2016 Tesla Model X Sleek Profile Makes for a Status Symbol: Future of EV Market in Cheaper Mass Market Cars

The sleek design and great profile of the long-awaited 2016 Tesla Model X definitely makes for a status symbol. The sleekness and sexiness of the new all-electric SUV, however, does not come very cheap.

The most basic model (stripped of all excesses) starts at $80,000 whereas the experts in the Electric Vehicle market opine that the future of EVs lies in cheaper and more mass market vehicles.

Tesla Model X Sleek Profile

The electric car pioneer, Tesla, launched its Model X, the first crossover from its paddock, at a gala event at its headquarters in Fremont, California recently. The launch event showcased multiple SUVs swerving effortlessly across the stage showing off the Delorean-style doors and it’s amazingly profile, probably the first SUV to be called elegant and sleek!

Along with the leader, Tesla, other companies such as BMW and Mercedes Benz are torch bearers of the Electric Vehicle market as they bring out all-electric vehicles such as Mercedes Benz electric B and BMW i3 and of course the pioneer Tesla’s Model S. These EVs get envious glances from onlookers as they race across highways and the press is also giving them a lot of praise and encouragement.

But, car experts believe that the future of EVs lies not in the luxurious vehicles, but in the more modestly priced and mass market cars such as Ford Focus and Nissan Leaf whose starting prices are $29,200 and $29,000 respectively. The future lies in these kinds of affordable EVs that can target a larger cross section of the population rather than the sleek, luxurious yet very steeply priced Model X for which customers would need to shell out $130,000 for the top spec.

Currently, electric vehicles are more for the well-off customer and suited only for use in suburban and urban areas. Recharging is a huge challenge outside the suburbs, cities and the well-established and frequently travelled highways, such as California’s I-80 and/or I-5.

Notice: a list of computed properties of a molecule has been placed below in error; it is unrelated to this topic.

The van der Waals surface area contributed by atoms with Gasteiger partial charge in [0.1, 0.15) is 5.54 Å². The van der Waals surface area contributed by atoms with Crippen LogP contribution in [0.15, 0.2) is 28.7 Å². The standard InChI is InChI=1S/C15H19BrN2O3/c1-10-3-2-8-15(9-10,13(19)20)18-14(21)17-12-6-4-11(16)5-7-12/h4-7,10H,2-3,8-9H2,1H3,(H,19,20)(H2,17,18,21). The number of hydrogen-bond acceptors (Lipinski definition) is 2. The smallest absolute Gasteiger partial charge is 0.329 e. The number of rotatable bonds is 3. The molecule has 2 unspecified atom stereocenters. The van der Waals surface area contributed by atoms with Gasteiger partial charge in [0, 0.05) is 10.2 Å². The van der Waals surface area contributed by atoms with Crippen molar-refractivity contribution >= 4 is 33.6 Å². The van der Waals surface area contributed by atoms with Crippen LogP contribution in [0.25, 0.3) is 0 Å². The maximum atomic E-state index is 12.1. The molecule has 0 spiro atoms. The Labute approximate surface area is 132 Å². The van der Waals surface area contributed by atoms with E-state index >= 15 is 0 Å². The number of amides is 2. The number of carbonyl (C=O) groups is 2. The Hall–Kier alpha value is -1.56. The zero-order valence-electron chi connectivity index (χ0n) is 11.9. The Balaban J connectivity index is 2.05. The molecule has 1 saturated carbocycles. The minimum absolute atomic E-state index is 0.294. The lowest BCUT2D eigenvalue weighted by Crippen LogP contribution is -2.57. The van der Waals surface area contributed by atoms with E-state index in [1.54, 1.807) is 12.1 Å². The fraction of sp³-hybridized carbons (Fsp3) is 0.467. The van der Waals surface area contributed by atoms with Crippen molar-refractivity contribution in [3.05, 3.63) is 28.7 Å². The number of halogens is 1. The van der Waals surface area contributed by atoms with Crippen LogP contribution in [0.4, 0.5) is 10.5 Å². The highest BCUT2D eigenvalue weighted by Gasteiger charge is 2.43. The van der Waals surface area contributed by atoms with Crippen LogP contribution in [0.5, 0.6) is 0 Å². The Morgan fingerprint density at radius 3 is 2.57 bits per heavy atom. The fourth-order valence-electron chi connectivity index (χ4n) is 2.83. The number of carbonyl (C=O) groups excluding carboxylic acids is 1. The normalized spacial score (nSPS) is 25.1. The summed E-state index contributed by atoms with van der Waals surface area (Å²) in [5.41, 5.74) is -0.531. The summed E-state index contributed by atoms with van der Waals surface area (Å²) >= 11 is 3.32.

However, Kelley Blue Book, a guide for car pricing, said that the prices of EVs reduced by 9.7% in 2015 as against the prices of 2014, whereas the prices of automobiles in general went up 1.2%. Yet, EVs are not yet available for less than $20,000 whereas many fuel-efficient cars are available at sub-$20,000 levels. Investment in electric car technology requires that prices are at a higher range to enable reasonable profitability.

While EVs at sub-$20,000 levels are yet to be easily available in the market, experts observe that after dealer concessions and government subsidies, it is possible to lease an electric vehicle (like Chevrolet Spark) for as low as $139 per month. However, space continues to be a huge restraint for cheap EVs as many Americans desire more passenger and cargo space.

In this aspect, Tesla’s Model X is a huge winner as it has ample cargo and passenger space. Yet there is a huge potential for smaller vehicles, considering the fact the smart vehicles are flooding the markets in Boston, New York, Silicon Valley, San Francisco and Seattle and that EV prices are dropping slowly and steadily.


It is pertinent that owning an electric car is being viewed as a status symbol as advertisers are talking about ‘Tesla lifestyle’. Model X is a great opportunity for Tesla to grow its customer base, especially among women drivers who make up a huge percentage of crossover purchasers.

While marketing and advertising play equally crucial roles as designing and building cars, the economic aspect also is considerably important for making inroads in the market. Considering the high volatility of gasoline prices recently, wherein the prices dipped and surged randomly and backed by other factors such as geopolitical unrest and potential climatic changes in the future, electric cars are being viewed as a hedge in the future of automobile markets. While the offerings of green and high-tech factors are hugely attractive, EV prices have to be more realistic for improved growth potential as compared to the conventional gasoline-based vehicles.

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